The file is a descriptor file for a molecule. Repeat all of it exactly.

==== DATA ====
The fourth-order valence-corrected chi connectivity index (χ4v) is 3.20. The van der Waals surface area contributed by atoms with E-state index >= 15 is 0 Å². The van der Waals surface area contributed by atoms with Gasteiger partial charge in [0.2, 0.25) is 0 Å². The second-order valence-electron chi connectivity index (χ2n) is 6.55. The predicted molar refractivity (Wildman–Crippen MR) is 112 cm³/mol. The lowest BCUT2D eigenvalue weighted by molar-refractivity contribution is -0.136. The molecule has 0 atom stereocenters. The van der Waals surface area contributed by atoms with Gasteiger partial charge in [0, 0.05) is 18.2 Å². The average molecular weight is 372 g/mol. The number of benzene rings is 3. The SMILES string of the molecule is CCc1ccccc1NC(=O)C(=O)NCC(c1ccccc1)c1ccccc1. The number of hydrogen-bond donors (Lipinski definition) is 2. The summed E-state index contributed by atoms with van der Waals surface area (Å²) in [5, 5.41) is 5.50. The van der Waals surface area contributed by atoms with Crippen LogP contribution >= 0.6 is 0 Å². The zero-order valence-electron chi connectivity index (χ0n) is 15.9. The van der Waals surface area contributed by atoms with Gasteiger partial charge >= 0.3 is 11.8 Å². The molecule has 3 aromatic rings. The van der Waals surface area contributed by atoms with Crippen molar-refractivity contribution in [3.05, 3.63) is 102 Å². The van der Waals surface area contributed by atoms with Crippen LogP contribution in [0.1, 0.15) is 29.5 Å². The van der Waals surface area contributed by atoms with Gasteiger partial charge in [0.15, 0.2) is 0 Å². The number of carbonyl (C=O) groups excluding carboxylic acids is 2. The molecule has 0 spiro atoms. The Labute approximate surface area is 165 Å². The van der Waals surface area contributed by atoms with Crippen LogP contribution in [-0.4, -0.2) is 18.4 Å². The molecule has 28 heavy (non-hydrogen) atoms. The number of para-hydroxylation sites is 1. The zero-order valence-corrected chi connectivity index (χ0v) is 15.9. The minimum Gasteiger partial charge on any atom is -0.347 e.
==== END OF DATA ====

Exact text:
The fourth-order valence-corrected chi connectivity index (χ4v) is 3.20. The van der Waals surface area contributed by atoms with E-state index >= 15 is 0 Å². The van der Waals surface area contributed by atoms with Gasteiger partial charge in [0.2, 0.25) is 0 Å². The second-order valence-electron chi connectivity index (χ2n) is 6.55. The predicted molar refractivity (Wildman–Crippen MR) is 112 cm³/mol. The lowest BCUT2D eigenvalue weighted by molar-refractivity contribution is -0.136. The molecule has 0 atom stereocenters. The van der Waals surface area contributed by atoms with Gasteiger partial charge in [0, 0.05) is 18.2 Å². The average molecular weight is 372 g/mol. The number of benzene rings is 3. The SMILES string of the molecule is CCc1ccccc1NC(=O)C(=O)NCC(c1ccccc1)c1ccccc1. The number of hydrogen-bond donors (Lipinski definition) is 2. The summed E-state index contributed by atoms with van der Waals surface area (Å²) in [5, 5.41) is 5.50. The van der Waals surface area contributed by atoms with Crippen LogP contribution >= 0.6 is 0 Å². The zero-order valence-electron chi connectivity index (χ0n) is 15.9. The van der Waals surface area contributed by atoms with Gasteiger partial charge >= 0.3 is 11.8 Å². The molecule has 3 aromatic rings. The van der Waals surface area contributed by atoms with Crippen molar-refractivity contribution in [3.05, 3.63) is 102 Å². The van der Waals surface area contributed by atoms with Crippen LogP contribution in [0.1, 0.15) is 29.5 Å². The van der Waals surface area contributed by atoms with Gasteiger partial charge in [0.15, 0.2) is 0 Å². The number of carbonyl (C=O) groups excluding carboxylic acids is 2. The molecule has 0 spiro atoms. The Labute approximate surface area is 165 Å². The van der Waals surface area contributed by atoms with Crippen LogP contribution in [-0.4, -0.2) is 18.4 Å². The molecule has 28 heavy (non-hydrogen) atoms. The number of para-hydroxylation sites is 1. The zero-order valence-corrected chi connectivity index (χ0v) is 15.9. The minimum Gasteiger partial charge on any atom is -0.347 e.